Customer Reviews


4 Reviews
5 star:
 (3)
4 star:
 (1)
3 star:    (0)
2 star:    (0)
1 star:    (0)
 
 
 
 
 
Average Customer Review
Share your thoughts with other customers
Create your own review
 
 
Most Helpful First | Newest First

36 of 36 people found the following review helpful
5.0 out of 5 stars Compelling and Highly Pertinent, December 14, 2002
By 
Bankruptcy is in the air these days, from Enron to overextended former dot-commers. So-called "bankruptcy reform" -- intended to make bankruptcy more difficult and more punitive for debtors -- has been pushed by large creditors for years, and almost passed in the most recent session of Congress.
I'm a first-semester law student. I came to this book with a solid, basic understanding of modern bankruptcy law (gained as a business person and as a legal assistant prior to starting law school). As an undergraduate I took two semesters of legal history, and I have an extensive personal interest in American history.
Despite my background, until I read this book I had no real appreciation of the implications of failing to have an effective bankruptcy law. Focusing primarily on the second half of the eighteenth century (both before and after the American Revolution), Republic of Debtors does an amazing job of showing the social, humanitarian and economic consequences of failing to provide for an orderly discharge of debts in bankruptcy, especially when combined with creditors' remedies such as imprisonment for debt.
I, for one, had never confronted the fact that imprisonment for debt survived so long after the American Revolution, nor did I realize that, aside from some brief experiments, the US did not adopt a set nationwide laws on bankruptcy until the late nineteenth century.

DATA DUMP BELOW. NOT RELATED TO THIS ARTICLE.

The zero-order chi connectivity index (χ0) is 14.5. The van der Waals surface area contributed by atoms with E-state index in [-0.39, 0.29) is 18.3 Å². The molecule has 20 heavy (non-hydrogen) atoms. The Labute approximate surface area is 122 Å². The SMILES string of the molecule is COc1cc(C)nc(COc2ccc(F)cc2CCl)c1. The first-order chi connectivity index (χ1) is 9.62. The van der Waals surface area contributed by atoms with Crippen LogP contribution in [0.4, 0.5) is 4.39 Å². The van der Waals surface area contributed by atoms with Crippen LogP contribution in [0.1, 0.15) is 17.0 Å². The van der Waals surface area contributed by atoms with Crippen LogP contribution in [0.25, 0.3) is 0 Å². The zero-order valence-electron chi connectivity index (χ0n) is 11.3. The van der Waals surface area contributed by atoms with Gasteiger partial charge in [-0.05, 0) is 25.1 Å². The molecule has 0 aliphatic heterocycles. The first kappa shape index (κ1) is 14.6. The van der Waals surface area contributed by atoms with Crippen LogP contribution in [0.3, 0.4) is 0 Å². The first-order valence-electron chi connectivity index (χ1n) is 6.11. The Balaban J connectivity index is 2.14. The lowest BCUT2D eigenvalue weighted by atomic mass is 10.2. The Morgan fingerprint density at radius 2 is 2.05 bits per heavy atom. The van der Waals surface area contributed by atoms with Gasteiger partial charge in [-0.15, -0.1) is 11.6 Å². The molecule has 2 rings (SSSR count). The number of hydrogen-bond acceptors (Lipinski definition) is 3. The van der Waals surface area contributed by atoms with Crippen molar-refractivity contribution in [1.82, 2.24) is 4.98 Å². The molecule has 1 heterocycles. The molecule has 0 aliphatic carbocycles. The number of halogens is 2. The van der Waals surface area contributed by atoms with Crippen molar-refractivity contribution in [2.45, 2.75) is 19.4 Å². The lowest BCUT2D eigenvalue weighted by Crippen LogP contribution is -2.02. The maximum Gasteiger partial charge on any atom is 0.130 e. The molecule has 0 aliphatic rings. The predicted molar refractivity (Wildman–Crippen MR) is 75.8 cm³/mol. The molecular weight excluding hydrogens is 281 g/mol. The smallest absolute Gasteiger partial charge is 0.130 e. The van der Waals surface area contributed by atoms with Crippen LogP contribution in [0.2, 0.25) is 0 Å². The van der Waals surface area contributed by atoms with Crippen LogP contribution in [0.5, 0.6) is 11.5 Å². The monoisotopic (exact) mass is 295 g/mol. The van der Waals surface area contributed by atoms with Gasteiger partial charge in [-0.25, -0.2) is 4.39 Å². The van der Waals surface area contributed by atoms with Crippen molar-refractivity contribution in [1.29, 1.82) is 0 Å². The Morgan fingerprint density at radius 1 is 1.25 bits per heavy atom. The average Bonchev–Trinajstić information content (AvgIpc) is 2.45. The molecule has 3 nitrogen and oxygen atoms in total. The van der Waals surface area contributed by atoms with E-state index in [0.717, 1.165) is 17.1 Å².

Professor Mann tells the story by drawing on a wide variety of primary materials, including the diaries of imprisoned debtors and documentation of court cases. One particularly interesting chapter deals with the an elaborate form of self-government that evolved within one of the debtor's prisons. As many of those imprisoned were relatively well-educated and had been involved in the movement for independence from England, it was only natural that they would have their own constitution and elected government.
Then, as now, there was a tension between the moral and economic aspects of bankruptcy. On one hand, debtors can be viewed immoral spendthrifts, on the other, as hapless victims of the vicissitudes of a world-wide economy or the bad actions of others. These same tensions underlie the current debate on changes to bankruptcy law, driven by creditors who are seeking a return to a more punitive, moralistic approach to dealing with insolvent creditors.
I strongly recommend this book to anyone interested in the modern bankruptcy debate, early American legal history, or social and economic history generally. It is also just a cracking good read.
Cheers!
Help other customers find the most helpful reviews 
Was this review helpful to you? Yes No


3 of 3 people found the following review helpful
5.0 out of 5 stars Scholarly but lively, April 8, 2012
This review is from: Republic of Debtors: Bankruptcy in the Age of American Independence (Paperback)
Meticulously researched and accurate. Excellent balance of anecdote, historical context and legal history. This book is a resource for bankruptcy lawyers yet a good read for anyone curious about treatment of debtors in early America, the development of US bankruptcy law, and this important aspect of our history.
Help other customers find the most helpful reviews 
Was this review helpful to you? Yes No


1 of 1 people found the following review helpful
4.0 out of 5 stars Whither the Debtor's Prison?, April 17, 2012
By 
This review is from: Republic of Debtors: Bankruptcy in the Age of American Independence (Paperback)